Use a light moisturizer on your T-Zone, and a heavier moisturizer on the cheeks and other dry areas. Make sure to exfoliate to prevent build up of dirt and dead skin in the pores.

Resources on Combination Skin:

Sensitive Skin

Sensitive skin can have characteristics of dry, oily, or combination skin.

However, they also deal with a great deal of irritation and redness.

It’s possible for someone with normal skin to have sensitive skin, but typically they don’t overlap.

Example of Sensitive Skin

You may have sensitive skin if your skin easily flushes. While this could also be a sign of a genetic condition like rosaca, it’s often the reaction to certain ingredients. If you have a reaction like this often, you’ve got sensitive skin. The same is true if you notice the beauty products you use cause burning or stinging sensations. This is due to a thinner skin barrier. Opt for gentler, hypoallergenic products made specifically for sensitive skin.

If you’re prone to bumps and rashes, you’ve likely got sensitive skin. If you’re trying a new product, it’s best to try it out on a small, hidden area of the skin first. Wait a day to see if any rash develops before applying it to your entire face or body.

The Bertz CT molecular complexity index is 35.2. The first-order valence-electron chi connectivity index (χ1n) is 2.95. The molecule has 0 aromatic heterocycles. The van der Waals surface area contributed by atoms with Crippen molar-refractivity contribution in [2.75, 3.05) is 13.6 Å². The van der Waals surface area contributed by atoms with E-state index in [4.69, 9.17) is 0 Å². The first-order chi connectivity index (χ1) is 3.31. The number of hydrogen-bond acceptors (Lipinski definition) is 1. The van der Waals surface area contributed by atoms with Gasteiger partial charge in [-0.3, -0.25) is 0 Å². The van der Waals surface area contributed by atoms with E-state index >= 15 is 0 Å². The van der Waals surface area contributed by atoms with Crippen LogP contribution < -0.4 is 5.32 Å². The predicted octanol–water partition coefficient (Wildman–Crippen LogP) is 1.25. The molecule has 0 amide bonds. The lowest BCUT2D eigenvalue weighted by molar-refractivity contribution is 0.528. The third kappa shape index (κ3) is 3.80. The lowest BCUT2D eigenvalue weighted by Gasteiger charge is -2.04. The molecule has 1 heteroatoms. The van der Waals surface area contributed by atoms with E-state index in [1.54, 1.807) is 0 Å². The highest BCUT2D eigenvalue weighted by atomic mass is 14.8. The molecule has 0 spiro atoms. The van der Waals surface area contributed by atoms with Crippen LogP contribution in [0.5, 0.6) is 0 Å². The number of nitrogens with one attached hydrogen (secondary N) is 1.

If you find yourself turning red within minutes after walking out into the sun without sunscreen or your hat, your skin is photosensitive. This can cause a rash on your face, chest, and outer arms. To beat this, wear an SPF 30+ broad spectrum sunscreen made with either titanium dioxide or zinc oxide. Synthetic sunscreens are more likely to cause trouble for your sensitive skin.

Resources on Sensitive Skin:

Skin Types vs. Skin Tones

You can have any of these skin types, regardless of what your skin tone is.

Two people can have the same skin color and type, but different skin tones and undertones.

This affects how makeup appears on their face, along with how other topical applications and invasive skin care treatments may impact the skin.

Skin Types vs. Skin Tones

Skin Tones

First, we look at the color on the surface – or what you see when you look in the mirror, and then we look at undertones.

  • If you’re fair skinned, you are pale and burn easily in the sun.
  • If you’re light skinned, your skin is still light in color, but there’s more yellow or beige in your undertones.
  • If you’re medium, your skin is darker, and likely has olive undertones.
  • If you’re dark, your skin is dark and you may have a deep complexion.

Your surface color can change – like when you tan in the summer and become lighter in the winter. Your surface color can also be affected by skin conditions.

Determine your surface color by looking at your jawline since this area is less affected by skin color changes compared to the rest of your face.